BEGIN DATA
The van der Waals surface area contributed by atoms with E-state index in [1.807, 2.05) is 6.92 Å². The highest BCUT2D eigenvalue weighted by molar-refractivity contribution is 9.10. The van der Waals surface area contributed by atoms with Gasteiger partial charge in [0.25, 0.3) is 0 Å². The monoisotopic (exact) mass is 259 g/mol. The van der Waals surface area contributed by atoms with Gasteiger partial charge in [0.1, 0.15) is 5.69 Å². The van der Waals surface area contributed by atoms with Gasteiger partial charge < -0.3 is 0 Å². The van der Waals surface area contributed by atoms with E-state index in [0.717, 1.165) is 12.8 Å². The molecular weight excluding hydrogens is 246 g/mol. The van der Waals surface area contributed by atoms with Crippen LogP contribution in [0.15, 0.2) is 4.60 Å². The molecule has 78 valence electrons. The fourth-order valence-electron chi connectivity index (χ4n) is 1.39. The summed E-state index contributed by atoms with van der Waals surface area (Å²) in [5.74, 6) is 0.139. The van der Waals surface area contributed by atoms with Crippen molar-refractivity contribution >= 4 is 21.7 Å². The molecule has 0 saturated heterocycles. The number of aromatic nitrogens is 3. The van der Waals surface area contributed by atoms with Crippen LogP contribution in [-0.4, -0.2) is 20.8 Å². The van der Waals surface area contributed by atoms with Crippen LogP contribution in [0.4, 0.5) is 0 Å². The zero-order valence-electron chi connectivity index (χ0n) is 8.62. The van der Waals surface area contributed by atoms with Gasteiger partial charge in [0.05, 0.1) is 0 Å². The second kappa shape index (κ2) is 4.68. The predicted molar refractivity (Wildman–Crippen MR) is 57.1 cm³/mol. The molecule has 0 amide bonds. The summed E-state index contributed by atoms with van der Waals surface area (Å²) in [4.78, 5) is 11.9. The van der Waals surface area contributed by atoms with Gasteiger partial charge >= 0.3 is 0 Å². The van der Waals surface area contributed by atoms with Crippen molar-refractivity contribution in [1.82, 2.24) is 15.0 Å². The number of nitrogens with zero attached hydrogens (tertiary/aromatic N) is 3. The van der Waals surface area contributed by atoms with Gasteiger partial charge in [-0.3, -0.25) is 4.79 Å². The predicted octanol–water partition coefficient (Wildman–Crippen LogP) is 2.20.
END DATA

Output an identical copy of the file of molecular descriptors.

The van der Waals surface area contributed by atoms with E-state index in [1.807, 2.05) is 6.92 Å². The highest BCUT2D eigenvalue weighted by molar-refractivity contribution is 9.10. The van der Waals surface area contributed by atoms with Gasteiger partial charge in [0.25, 0.3) is 0 Å². The monoisotopic (exact) mass is 259 g/mol. The van der Waals surface area contributed by atoms with Gasteiger partial charge in [0.1, 0.15) is 5.69 Å². The van der Waals surface area contributed by atoms with Gasteiger partial charge < -0.3 is 0 Å². The van der Waals surface area contributed by atoms with E-state index in [0.717, 1.165) is 12.8 Å². The molecular weight excluding hydrogens is 246 g/mol. The van der Waals surface area contributed by atoms with Crippen LogP contribution in [0.15, 0.2) is 4.60 Å². The molecule has 78 valence electrons. The fourth-order valence-electron chi connectivity index (χ4n) is 1.39. The summed E-state index contributed by atoms with van der Waals surface area (Å²) in [5.74, 6) is 0.139. The van der Waals surface area contributed by atoms with Crippen molar-refractivity contribution >= 4 is 21.7 Å². The molecule has 0 saturated heterocycles. The number of aromatic nitrogens is 3. The van der Waals surface area contributed by atoms with Crippen LogP contribution in [-0.4, -0.2) is 20.8 Å². The van der Waals surface area contributed by atoms with Crippen LogP contribution in [0.4, 0.5) is 0 Å². The zero-order valence-electron chi connectivity index (χ0n) is 8.62. The van der Waals surface area contributed by atoms with Gasteiger partial charge in [0.05, 0.1) is 0 Å². The second kappa shape index (κ2) is 4.68. The predicted molar refractivity (Wildman–Crippen MR) is 57.1 cm³/mol. The molecule has 0 amide bonds. The summed E-state index contributed by atoms with van der Waals surface area (Å²) in [4.78, 5) is 11.9. The van der Waals surface area contributed by atoms with Gasteiger partial charge >= 0.3 is 0 Å². The van der Waals surface area contributed by atoms with Crippen molar-refractivity contribution in [1.82, 2.24) is 15.0 Å². The number of nitrogens with zero attached hydrogens (tertiary/aromatic N) is 3. The van der Waals surface area contributed by atoms with Gasteiger partial charge in [-0.3, -0.25) is 4.79 Å². The predicted octanol–water partition coefficient (Wildman–Crippen LogP) is 2.20.